In 1816 he and most of the family moved from one side of London to the other - a huge move from Bexley in Kent to Harrow-on-the-Hill in Middlesex.  The mystery is what attracted him to live in Harrow?.  He would have found it to be a safe and quiet haven of tranquility. We also know from the Times of 10 December 1818 that he is described as a farmer. The Times tells us that he had a partnership with Robert Dixon up to this time. The family moved into the newly built house in Victoria Terrace, just off West Street.

Vic terrace House.TIF

This is a sketch I drew in 1972


The house in 2022

When Isaac lived here there weren't as may houses ad there may well have been just his.  We know he kept a cart and a horse and had at least two cow that grazed down at the bottom of West Street. He started the Victoria Dairy and he had his milk cart were a regular feature on the roads around Harrow-on-the-Hill, as he delivered milk to the residents and to Harrow School. I discovered this sketch in 2022, and the photo shows what the same scene looks like today (2022).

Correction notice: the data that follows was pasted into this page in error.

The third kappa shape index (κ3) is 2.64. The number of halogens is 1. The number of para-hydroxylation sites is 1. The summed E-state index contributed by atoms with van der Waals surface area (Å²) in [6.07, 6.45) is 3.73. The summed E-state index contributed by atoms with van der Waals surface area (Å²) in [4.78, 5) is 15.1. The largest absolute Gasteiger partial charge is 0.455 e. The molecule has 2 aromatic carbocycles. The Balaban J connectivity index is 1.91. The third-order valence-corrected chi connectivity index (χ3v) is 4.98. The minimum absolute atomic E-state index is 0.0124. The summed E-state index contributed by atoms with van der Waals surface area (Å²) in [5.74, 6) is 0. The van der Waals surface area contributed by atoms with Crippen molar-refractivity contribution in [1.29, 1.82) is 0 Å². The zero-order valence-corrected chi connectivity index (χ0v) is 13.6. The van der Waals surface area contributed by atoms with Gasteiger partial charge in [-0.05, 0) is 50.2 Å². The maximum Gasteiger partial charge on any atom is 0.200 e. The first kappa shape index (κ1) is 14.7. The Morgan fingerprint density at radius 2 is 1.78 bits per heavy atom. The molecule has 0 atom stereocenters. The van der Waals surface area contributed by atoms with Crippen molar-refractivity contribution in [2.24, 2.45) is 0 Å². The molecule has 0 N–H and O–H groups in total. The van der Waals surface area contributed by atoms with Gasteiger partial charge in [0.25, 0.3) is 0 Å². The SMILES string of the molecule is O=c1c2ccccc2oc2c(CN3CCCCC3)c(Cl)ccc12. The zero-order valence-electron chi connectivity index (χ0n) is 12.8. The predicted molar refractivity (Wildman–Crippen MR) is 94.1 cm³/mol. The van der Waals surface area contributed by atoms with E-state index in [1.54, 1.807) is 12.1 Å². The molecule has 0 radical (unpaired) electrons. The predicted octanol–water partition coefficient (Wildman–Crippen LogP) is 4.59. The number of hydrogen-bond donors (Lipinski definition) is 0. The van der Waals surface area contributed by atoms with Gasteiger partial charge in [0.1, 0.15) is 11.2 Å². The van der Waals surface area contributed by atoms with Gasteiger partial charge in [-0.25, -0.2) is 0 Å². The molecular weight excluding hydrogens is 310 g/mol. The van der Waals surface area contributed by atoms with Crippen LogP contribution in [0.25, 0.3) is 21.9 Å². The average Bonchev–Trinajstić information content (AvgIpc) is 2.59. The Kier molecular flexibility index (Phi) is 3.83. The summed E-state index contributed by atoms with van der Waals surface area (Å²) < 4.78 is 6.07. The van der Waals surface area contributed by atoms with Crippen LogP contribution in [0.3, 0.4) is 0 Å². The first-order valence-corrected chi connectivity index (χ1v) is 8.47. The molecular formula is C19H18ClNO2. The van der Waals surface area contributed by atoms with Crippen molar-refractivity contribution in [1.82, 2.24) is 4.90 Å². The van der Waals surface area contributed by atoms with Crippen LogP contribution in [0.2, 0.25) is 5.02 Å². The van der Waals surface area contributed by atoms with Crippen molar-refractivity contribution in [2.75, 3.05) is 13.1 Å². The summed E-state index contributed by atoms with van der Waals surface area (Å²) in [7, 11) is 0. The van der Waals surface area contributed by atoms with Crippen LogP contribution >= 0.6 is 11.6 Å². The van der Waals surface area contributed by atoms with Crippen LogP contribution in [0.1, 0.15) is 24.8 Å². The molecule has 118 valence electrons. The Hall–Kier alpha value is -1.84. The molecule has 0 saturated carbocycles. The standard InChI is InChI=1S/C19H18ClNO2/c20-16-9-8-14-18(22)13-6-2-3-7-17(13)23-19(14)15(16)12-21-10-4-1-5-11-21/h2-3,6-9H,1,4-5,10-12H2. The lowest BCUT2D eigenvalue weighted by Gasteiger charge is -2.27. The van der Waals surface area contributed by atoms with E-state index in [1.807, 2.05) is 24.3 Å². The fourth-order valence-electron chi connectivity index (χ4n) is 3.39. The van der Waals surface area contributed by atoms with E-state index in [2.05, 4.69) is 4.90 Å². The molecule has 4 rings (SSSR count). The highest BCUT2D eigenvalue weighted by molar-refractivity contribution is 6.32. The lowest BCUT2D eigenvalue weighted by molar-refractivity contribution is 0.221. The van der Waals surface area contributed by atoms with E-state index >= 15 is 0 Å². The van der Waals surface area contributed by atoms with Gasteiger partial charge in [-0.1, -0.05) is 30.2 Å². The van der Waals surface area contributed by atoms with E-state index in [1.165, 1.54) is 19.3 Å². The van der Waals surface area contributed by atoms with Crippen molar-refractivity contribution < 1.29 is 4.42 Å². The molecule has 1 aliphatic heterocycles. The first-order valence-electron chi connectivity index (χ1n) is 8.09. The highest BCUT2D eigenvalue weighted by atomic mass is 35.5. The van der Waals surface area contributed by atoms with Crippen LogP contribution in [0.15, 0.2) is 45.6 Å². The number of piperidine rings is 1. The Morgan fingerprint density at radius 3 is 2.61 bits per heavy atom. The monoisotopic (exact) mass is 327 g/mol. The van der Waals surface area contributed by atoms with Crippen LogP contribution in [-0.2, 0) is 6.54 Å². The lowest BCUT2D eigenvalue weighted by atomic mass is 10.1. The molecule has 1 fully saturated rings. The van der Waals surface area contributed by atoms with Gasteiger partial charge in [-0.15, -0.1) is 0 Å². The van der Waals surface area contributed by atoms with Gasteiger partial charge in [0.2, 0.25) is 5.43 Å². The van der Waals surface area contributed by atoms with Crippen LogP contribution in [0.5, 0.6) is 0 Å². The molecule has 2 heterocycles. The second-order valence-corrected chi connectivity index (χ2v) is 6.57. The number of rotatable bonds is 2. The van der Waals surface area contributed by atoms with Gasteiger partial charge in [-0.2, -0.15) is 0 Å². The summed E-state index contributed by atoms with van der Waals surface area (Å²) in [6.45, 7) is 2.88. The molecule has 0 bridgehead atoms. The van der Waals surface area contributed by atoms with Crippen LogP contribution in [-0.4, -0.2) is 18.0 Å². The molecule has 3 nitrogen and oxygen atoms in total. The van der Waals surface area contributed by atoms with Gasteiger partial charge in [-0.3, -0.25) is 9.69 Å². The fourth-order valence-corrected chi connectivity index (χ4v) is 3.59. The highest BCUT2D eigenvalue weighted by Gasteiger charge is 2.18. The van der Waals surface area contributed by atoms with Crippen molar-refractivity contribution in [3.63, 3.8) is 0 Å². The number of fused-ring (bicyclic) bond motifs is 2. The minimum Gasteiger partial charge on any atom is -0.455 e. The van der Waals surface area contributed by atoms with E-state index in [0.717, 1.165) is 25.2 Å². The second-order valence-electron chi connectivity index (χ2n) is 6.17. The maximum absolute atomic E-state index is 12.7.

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Isaac and Ann now lead a fairly quiet existence and he doesn't appear in the press until his death. Meanwhile they built up the business, expanded to become  a carriers business (the white vans of today), brought up their children, attended their marriages and the baptisms of their children. But then 1843 dawned and this was a truly calamitous year for the family.

1843 - annus horribilis for the Dixon family

On New Years Day of 1843 while the family looked forward to another year, none of them knew the awful tragedy that was about to befall on them. Clarissa, her older daughter, came down with a serious sickness - see above.  Ann went down to look after Clarissa, but she died and was buried 15 May in St Mary's churchyard,  and then the very next day, Ann died - 16 May. Isaac was unable to overcome his grief at losing three family member in less than a week, and he soon died and was buried 16 Jun 1843.  Isaac and Ann are buried in a paupers grave at Kendal Green cemetery. In the same grave are Adeline Turner, their grand-daughter and 6 other bodies.

The newspaper article makes mention of a younger daughter giving birth to twins who lived in the same house - that was Eliza Broad. This story was reproduced in the Belfast Chronicle, Bolton Reporter, Liverpool Standard and the Hereford Times.

baptist Reporter 1843.jpg
Baptist mgazine Isaac Dixon.tiff

London was a cesspit of filth and disease in the 1850s.